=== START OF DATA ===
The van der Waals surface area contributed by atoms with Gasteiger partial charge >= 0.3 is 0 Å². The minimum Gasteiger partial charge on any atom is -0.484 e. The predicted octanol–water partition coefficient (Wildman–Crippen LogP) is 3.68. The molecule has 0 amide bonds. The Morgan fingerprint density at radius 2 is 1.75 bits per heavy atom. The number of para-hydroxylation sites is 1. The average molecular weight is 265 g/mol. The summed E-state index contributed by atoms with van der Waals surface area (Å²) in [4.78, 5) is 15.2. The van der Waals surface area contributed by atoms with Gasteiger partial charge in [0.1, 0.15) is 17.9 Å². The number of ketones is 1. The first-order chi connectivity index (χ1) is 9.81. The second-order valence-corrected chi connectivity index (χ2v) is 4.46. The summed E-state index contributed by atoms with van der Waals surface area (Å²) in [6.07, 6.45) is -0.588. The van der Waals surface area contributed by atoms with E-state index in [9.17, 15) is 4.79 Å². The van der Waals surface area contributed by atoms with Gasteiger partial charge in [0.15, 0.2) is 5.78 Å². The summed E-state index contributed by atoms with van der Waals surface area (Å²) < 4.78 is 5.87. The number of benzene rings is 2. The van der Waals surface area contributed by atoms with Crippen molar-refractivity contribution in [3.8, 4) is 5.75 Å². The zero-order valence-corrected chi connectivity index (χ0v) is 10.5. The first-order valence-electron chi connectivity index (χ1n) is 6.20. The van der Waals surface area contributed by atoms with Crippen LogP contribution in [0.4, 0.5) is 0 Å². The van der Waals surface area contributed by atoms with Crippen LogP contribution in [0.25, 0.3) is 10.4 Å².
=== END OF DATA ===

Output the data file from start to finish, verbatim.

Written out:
The van der Waals surface area contributed by atoms with Gasteiger partial charge >= 0.3 is 0 Å². The minimum Gasteiger partial charge on any atom is -0.484 e. The predicted octanol–water partition coefficient (Wildman–Crippen LogP) is 3.68. The molecule has 0 amide bonds. The Morgan fingerprint density at radius 2 is 1.75 bits per heavy atom. The number of para-hydroxylation sites is 1. The average molecular weight is 265 g/mol. The summed E-state index contributed by atoms with van der Waals surface area (Å²) in [4.78, 5) is 15.2. The van der Waals surface area contributed by atoms with Gasteiger partial charge in [0.1, 0.15) is 17.9 Å². The number of ketones is 1. The first-order chi connectivity index (χ1) is 9.81. The second-order valence-corrected chi connectivity index (χ2v) is 4.46. The summed E-state index contributed by atoms with van der Waals surface area (Å²) in [6.07, 6.45) is -0.588. The van der Waals surface area contributed by atoms with E-state index in [9.17, 15) is 4.79 Å². The van der Waals surface area contributed by atoms with Gasteiger partial charge in [0.15, 0.2) is 5.78 Å². The summed E-state index contributed by atoms with van der Waals surface area (Å²) < 4.78 is 5.87. The number of benzene rings is 2. The van der Waals surface area contributed by atoms with Crippen molar-refractivity contribution in [3.8, 4) is 5.75 Å². The zero-order valence-corrected chi connectivity index (χ0v) is 10.5. The first-order valence-electron chi connectivity index (χ1n) is 6.20. The van der Waals surface area contributed by atoms with Crippen LogP contribution in [0.4, 0.5) is 0 Å². The van der Waals surface area contributed by atoms with Crippen LogP contribution in [0.25, 0.3) is 10.4 Å².